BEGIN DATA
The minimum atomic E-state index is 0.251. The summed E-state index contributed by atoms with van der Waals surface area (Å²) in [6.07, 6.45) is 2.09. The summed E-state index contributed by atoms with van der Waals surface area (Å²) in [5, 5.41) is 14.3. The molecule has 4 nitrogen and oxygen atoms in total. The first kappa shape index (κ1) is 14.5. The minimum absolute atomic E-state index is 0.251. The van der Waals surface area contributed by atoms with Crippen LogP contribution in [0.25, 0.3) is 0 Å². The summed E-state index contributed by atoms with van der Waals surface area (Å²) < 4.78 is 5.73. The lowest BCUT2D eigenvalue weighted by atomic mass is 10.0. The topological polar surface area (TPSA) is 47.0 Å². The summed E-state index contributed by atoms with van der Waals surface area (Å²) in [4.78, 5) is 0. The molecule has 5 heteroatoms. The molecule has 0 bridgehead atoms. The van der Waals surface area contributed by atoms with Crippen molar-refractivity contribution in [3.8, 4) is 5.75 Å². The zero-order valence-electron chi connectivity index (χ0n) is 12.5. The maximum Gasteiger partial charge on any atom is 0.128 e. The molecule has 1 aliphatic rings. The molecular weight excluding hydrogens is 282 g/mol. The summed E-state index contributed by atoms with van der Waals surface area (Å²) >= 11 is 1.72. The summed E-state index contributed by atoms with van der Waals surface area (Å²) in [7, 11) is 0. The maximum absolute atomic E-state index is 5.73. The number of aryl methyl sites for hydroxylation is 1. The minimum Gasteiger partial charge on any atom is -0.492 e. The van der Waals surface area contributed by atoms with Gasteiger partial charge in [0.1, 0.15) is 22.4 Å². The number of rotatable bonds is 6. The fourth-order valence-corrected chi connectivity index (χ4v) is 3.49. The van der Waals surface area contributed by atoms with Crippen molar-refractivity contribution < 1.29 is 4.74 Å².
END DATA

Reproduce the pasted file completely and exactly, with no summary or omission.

The minimum atomic E-state index is 0.251. The summed E-state index contributed by atoms with van der Waals surface area (Å²) in [6.07, 6.45) is 2.09. The summed E-state index contributed by atoms with van der Waals surface area (Å²) in [5, 5.41) is 14.3. The molecule has 4 nitrogen and oxygen atoms in total. The first kappa shape index (κ1) is 14.5. The minimum absolute atomic E-state index is 0.251. The van der Waals surface area contributed by atoms with Crippen LogP contribution in [0.25, 0.3) is 0 Å². The summed E-state index contributed by atoms with van der Waals surface area (Å²) < 4.78 is 5.73. The lowest BCUT2D eigenvalue weighted by atomic mass is 10.0. The topological polar surface area (TPSA) is 47.0 Å². The summed E-state index contributed by atoms with van der Waals surface area (Å²) in [4.78, 5) is 0. The molecule has 5 heteroatoms. The molecule has 0 bridgehead atoms. The van der Waals surface area contributed by atoms with Crippen molar-refractivity contribution in [3.8, 4) is 5.75 Å². The zero-order valence-electron chi connectivity index (χ0n) is 12.5. The maximum Gasteiger partial charge on any atom is 0.128 e. The molecule has 1 aliphatic rings. The molecular weight excluding hydrogens is 282 g/mol. The summed E-state index contributed by atoms with van der Waals surface area (Å²) >= 11 is 1.72. The summed E-state index contributed by atoms with van der Waals surface area (Å²) in [7, 11) is 0. The maximum absolute atomic E-state index is 5.73. The number of aryl methyl sites for hydroxylation is 1. The minimum Gasteiger partial charge on any atom is -0.492 e. The van der Waals surface area contributed by atoms with Gasteiger partial charge in [0.1, 0.15) is 22.4 Å². The number of rotatable bonds is 6. The fourth-order valence-corrected chi connectivity index (χ4v) is 3.49. The van der Waals surface area contributed by atoms with Crippen molar-refractivity contribution < 1.29 is 4.74 Å².